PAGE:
Introduction: Immune checkpoint inhibitors have revolutionized the treatment of advanced malignancies. These monoclonal antibodies target cytotoxic T-lymphocyte antigen-4 (CTLA-4), programmed cell death 1 (PD-1) or its ligand (PD-L1). Endocrine side effects are common, and while hypophysitis and thyroid disorders are predominant, checkpoint-blockade associated diabetes mellitus deserves further notice.
Methods: We present the case of a 61-year old male with metastatic non-small cell lung carcinoma, who was treated with pembrolizumab (anti-PD-1). He was admitted one week before his third cycle with a clinical manifestation of diabetic ketoacidosis (DKA). Blood analysis confirmed marked hyperglycemia (1194 mg/dl), capillary ketones and metabolic acidosis. Glutamic acid decarboxylase autoantibodies (GAD) were detectable, along with a low c-peptide. We subsequently reviewed the literature to identify similar cases. PubMed was searched through August 2018, by two reviewers, working independently (J.d.F. and A.V.K.).
Results: Aside from our patient, we identified 64 additional cases (56% male; aged 2284 y/o). Half of these were treated for advanced melanoma (52%). Most patients developed diabetes mellitus while being treated with anti-PD-1 in monotherapy (45/64, 70%). On average, patients were diagnosed after 5.7 cycles (range 142), while this appears to be earlier for the combination of anti-CTLA-4 and PD-1 blockade (2.9 cycles). Three-quarter of patients presented with DKA, with an average glycaemia of 601 mg/dl and glycated haemoglobin of 7.6%. C-peptide levels at diagnosis were low in 85% of cases. Pancreatic autoantibodies were found positive in 50% of cases, with GAD being the most reported (47%, 28/59 analysed patients). Other endocrine adverse events were mentioned in 25% of cases, of which the thyroid was clearly the most frequently affected.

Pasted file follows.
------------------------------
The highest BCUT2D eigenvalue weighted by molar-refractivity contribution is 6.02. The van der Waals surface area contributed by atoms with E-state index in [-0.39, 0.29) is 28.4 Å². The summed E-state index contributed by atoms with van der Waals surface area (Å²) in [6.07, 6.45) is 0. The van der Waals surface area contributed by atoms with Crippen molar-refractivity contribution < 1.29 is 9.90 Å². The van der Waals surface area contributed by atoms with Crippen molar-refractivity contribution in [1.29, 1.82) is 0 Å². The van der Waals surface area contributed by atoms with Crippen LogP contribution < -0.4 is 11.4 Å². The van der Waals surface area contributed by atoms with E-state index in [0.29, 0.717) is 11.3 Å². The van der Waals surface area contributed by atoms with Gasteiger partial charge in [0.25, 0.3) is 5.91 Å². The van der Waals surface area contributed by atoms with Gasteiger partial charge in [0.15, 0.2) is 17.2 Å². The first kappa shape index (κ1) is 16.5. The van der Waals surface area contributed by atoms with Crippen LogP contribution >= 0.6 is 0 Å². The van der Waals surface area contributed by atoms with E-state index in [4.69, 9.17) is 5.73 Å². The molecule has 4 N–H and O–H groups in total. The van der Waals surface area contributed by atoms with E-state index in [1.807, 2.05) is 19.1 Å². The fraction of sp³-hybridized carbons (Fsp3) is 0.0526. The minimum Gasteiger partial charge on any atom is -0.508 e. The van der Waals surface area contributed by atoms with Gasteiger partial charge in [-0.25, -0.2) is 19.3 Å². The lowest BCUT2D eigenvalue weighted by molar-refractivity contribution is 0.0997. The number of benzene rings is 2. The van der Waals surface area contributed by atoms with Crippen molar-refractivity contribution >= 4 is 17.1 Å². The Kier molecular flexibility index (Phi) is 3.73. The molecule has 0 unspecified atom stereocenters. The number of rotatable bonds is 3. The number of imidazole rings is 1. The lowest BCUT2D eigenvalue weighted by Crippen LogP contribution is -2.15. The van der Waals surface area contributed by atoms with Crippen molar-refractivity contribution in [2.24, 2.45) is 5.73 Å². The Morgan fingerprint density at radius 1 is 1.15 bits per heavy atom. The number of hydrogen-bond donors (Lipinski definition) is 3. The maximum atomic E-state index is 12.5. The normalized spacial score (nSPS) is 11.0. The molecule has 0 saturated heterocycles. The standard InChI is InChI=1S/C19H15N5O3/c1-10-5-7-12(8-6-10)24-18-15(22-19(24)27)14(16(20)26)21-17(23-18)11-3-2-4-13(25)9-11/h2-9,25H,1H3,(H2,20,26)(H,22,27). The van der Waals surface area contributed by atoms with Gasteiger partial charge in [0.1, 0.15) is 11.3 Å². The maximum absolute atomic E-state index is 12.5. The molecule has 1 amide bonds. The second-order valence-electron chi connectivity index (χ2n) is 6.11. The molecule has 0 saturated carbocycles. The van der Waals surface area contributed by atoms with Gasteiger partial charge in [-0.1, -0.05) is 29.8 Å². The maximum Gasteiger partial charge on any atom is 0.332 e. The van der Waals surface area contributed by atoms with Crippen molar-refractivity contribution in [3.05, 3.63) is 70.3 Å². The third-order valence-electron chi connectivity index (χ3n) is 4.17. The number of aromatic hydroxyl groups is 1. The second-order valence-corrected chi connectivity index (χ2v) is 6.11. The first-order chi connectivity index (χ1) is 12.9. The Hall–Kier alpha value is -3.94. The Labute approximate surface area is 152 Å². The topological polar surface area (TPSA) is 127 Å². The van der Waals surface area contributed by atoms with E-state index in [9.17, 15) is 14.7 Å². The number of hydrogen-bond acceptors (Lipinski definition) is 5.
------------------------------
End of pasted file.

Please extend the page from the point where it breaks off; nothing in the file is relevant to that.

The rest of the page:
Conclusions: Checkpoint-blockade associated diabetes mellitus is a rare, but potentially lethal complication, as DKA is often the first presentation. Health-care workers should be aware and patients need to be educated. This is of utmost importance as immune checkpoint therapy is increasingly used, affecting patients in earlier stages and for a longer period of time. Routine measurement of blood glucose and glycated haemoglobin seems to be the most practical and feasible options. Predisposing factors, such as HLA haplotype, may explain why some individuals are at greater risk, though further exploration (e.g. identifying those individuals carrying an increased risk) is required.
19 - 20 Oct 2018
Belgian Endocrine Society